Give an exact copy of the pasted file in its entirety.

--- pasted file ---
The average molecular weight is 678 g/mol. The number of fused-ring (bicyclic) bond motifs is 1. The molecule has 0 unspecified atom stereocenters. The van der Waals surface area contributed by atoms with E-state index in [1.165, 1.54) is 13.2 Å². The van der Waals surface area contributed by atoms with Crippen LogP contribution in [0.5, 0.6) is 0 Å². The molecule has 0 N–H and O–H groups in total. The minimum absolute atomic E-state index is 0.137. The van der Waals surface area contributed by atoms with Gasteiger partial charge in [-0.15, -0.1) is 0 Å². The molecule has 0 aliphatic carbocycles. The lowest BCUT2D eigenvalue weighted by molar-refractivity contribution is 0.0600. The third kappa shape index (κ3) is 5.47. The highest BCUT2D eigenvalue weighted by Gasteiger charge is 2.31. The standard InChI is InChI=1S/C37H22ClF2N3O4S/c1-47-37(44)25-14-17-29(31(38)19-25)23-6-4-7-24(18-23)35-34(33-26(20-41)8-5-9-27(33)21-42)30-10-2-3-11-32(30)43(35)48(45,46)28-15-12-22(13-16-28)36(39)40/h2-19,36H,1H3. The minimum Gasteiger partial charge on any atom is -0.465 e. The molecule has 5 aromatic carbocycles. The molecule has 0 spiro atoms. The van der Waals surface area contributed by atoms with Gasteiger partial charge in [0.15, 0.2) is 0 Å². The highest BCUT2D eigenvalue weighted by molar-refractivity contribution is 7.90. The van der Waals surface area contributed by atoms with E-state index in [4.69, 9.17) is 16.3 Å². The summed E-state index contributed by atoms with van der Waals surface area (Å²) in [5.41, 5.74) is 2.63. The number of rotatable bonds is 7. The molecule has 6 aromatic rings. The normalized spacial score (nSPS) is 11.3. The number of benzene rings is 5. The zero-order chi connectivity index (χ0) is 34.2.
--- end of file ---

The average molecular weight is 678 g/mol. The number of fused-ring (bicyclic) bond motifs is 1. The molecule has 0 unspecified atom stereocenters. The van der Waals surface area contributed by atoms with E-state index in [1.165, 1.54) is 13.2 Å². The van der Waals surface area contributed by atoms with Crippen LogP contribution in [0.5, 0.6) is 0 Å². The molecule has 0 N–H and O–H groups in total. The minimum absolute atomic E-state index is 0.137. The van der Waals surface area contributed by atoms with Gasteiger partial charge in [-0.15, -0.1) is 0 Å². The molecule has 0 aliphatic carbocycles. The lowest BCUT2D eigenvalue weighted by molar-refractivity contribution is 0.0600. The third kappa shape index (κ3) is 5.47. The highest BCUT2D eigenvalue weighted by Gasteiger charge is 2.31. The standard InChI is InChI=1S/C37H22ClF2N3O4S/c1-47-37(44)25-14-17-29(31(38)19-25)23-6-4-7-24(18-23)35-34(33-26(20-41)8-5-9-27(33)21-42)30-10-2-3-11-32(30)43(35)48(45,46)28-15-12-22(13-16-28)36(39)40/h2-19,36H,1H3. The minimum Gasteiger partial charge on any atom is -0.465 e. The molecule has 5 aromatic carbocycles. The molecule has 0 spiro atoms. The van der Waals surface area contributed by atoms with Gasteiger partial charge in [0.15, 0.2) is 0 Å². The highest BCUT2D eigenvalue weighted by molar-refractivity contribution is 7.90. The van der Waals surface area contributed by atoms with E-state index in [4.69, 9.17) is 16.3 Å². The summed E-state index contributed by atoms with van der Waals surface area (Å²) in [5.41, 5.74) is 2.63. The number of rotatable bonds is 7. The molecule has 6 aromatic rings. The normalized spacial score (nSPS) is 11.3. The number of benzene rings is 5. The zero-order chi connectivity index (χ0) is 34.2.